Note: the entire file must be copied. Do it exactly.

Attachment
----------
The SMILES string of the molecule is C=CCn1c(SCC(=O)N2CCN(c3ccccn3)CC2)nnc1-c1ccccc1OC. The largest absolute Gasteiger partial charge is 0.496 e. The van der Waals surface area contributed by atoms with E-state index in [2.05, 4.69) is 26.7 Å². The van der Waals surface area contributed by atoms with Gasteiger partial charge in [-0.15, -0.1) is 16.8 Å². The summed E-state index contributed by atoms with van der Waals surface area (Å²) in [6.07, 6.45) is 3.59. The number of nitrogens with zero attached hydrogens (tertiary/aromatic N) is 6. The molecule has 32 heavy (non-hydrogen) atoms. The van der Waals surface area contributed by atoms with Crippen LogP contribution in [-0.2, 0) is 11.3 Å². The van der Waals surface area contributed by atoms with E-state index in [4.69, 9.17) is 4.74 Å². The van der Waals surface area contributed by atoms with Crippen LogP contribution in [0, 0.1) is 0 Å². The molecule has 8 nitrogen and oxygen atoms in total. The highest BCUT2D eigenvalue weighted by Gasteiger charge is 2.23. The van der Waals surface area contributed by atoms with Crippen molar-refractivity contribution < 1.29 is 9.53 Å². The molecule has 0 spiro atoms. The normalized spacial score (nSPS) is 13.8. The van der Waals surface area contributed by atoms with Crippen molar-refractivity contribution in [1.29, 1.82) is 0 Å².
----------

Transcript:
The SMILES string of the molecule is C=CCn1c(SCC(=O)N2CCN(c3ccccn3)CC2)nnc1-c1ccccc1OC. The largest absolute Gasteiger partial charge is 0.496 e. The van der Waals surface area contributed by atoms with E-state index in [2.05, 4.69) is 26.7 Å². The van der Waals surface area contributed by atoms with Gasteiger partial charge in [-0.15, -0.1) is 16.8 Å². The summed E-state index contributed by atoms with van der Waals surface area (Å²) in [6.07, 6.45) is 3.59. The number of nitrogens with zero attached hydrogens (tertiary/aromatic N) is 6. The molecule has 32 heavy (non-hydrogen) atoms. The van der Waals surface area contributed by atoms with Crippen LogP contribution in [-0.2, 0) is 11.3 Å². The van der Waals surface area contributed by atoms with E-state index in [4.69, 9.17) is 4.74 Å². The van der Waals surface area contributed by atoms with Crippen LogP contribution in [0, 0.1) is 0 Å². The molecule has 8 nitrogen and oxygen atoms in total. The highest BCUT2D eigenvalue weighted by Gasteiger charge is 2.23. The van der Waals surface area contributed by atoms with Crippen molar-refractivity contribution < 1.29 is 9.53 Å². The molecule has 0 spiro atoms. The normalized spacial score (nSPS) is 13.8. The van der Waals surface area contributed by atoms with Crippen molar-refractivity contribution in [1.29, 1.82) is 0 Å².